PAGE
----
Manufacturers Becoming Soundbar Friendly
Loudspeaker companies are responding to consumer demand for lifestyle-friendly solutions like soundbars that combine high-quality audio and affordability.
The dramatic rise of products like flat-panel TVs (up 48 percent, according to Quixel Research) and new user habits like the playback of music through computers have in recent years driven loudspeaker manufacturers to create smaller, sleeker audio products. The golden era when Hi-Fi consumers owned and operated bulky console systems with over-sized speakers has passed. A new age of powerful, yet affordable, user-friendly audio products is at hand.
Soundbars Provide Aural Support
Kary Wawrzyniak, vice president of technical development for TruAudio, says the key for manufacturers to adapt to this explosion in all-in-one, consumer-friendly speaker solutions beyond offering sound quality is the ability to develop solutions that physically match these flat-panel TVs.
“With today’s TVs getting progressively thinner, it is important to design a soundbar that packs as much great sound into the thinnest enclosure possible,” he says. “This puts more focus on how to manufacture the most efficient enclosure and how the speaker wires will be routed to minimize the overall mounted depth than you would have on a traditional speaker.”
Companies like TruAudio are adapting their manufacturing processes and materials to facilitate the development of slim soundbar designs.
“We make great quality soundbars by optimizing tried-and-true technologies, instead of relying on digital sound processing [DSP],” says Brock Belliston, master engineer for TruAudio.
He explains, “You have to start with a speaker that has the clarity, tonality and the ability to produce a realistic soundstage before you can improve the surround experience with signal processing which most receivers can do nowadays anyway. To achieve this in our SLIM 300, we started by optimizing every component within the soundbar starting with the stiffness and shape of the woofer cone. We optimized airflow within the cabinet and made sure each channel got its own separate and defined airspace. The crossovers were arranged to allow us to get as much physical separation between the channels as possible. Even the center channel is tuned slightly differently than the other channels because of how the sound plays off the geometry of the cabinet.”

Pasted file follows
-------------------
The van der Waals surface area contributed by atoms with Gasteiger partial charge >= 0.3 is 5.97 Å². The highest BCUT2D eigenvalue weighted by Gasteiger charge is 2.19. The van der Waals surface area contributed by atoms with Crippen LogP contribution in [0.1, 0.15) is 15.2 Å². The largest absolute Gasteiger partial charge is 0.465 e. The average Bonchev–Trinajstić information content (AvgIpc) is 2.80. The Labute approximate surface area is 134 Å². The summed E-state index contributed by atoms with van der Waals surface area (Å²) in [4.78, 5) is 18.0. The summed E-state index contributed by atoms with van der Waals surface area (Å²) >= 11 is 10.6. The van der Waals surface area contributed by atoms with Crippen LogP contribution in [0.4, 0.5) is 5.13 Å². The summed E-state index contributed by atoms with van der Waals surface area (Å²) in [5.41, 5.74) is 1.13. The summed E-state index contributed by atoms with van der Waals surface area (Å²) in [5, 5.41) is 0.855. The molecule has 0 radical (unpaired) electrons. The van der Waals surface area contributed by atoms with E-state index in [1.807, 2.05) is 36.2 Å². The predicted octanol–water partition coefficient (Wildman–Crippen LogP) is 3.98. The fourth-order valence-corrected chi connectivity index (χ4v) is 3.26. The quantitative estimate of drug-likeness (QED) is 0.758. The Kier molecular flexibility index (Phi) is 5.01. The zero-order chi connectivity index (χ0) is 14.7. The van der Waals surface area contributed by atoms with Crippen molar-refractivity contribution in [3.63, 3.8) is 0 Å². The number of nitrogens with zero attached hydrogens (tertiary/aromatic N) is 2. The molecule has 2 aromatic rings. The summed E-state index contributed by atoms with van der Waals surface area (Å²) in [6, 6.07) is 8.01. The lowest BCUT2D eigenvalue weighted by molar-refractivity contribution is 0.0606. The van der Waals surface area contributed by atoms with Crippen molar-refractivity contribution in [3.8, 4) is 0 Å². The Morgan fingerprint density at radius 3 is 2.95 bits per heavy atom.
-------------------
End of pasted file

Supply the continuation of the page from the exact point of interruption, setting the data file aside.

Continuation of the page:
Speakers in the Real World
It is one thing to conceptualize a product in a controlled environment and it’s another thing to actually apply that product in a real-world environment. Wawrzyniak says that beyond the steps that companies take to ensure the sound quality of soundbars, another aspect they must look at is how easy the products are to install. Wawrzyniak emphasizes that that if dealers can’t easily install these products, they probably won’t use them. There are several features that make for a good install, he says.
“Mounting is at the top of the list,” he says. “The soundbar must be simple, fast and easy to work with. Time for installers is critical and the faster they can set up a job the more money they can make. Flexibility [is also important]; being able to use the same product in different applications is also a key to the success of a product. The more versatile a product is the easier an installer can overcome unforeseen problems during an installation.”
Consumers have different concerns. All they care about is that their new soundbar sounds good and looks good, says Wawrzyniak. And as the market continues to change, engineers will do their best to keep pumping out quality speakers that satisfy users.
“The soundbar market is unique in the sense that as TVs have gotten thinner, we have had to do the best to match the depth of the thin TVs,” says Belliston. “Almost every year you need to look at the design of your soundbar to make sure it is still a viable product.”
One integrator shared with CE Pro a statement he uses with clients that gets nothing but nods of agreement: “TVs have never looked so good and sounded so bad, which is why you need a soundbar.”
Bob is an audio enthusiast who has written about consumer electronics for various publications within Massachusetts before joining the staff of CE Pro in 2000. Bob is THX Level I certified, and he's also taken classes from the Imaging Science Foundation (ISF) and Home Acoustics Alliance (HAA). Bob also serves as the technology editor for CE Pro's sister publication Commercial Integrator. In addition, he's studied guitar and music theory at Sarrin Music Studios in Wakefield, Mass., and he also studies Kyokushin karate at 5 Dragons in Haverhill, Mass. Have a suggestion or a topic you want to read more about? Email Robert at [email protected]
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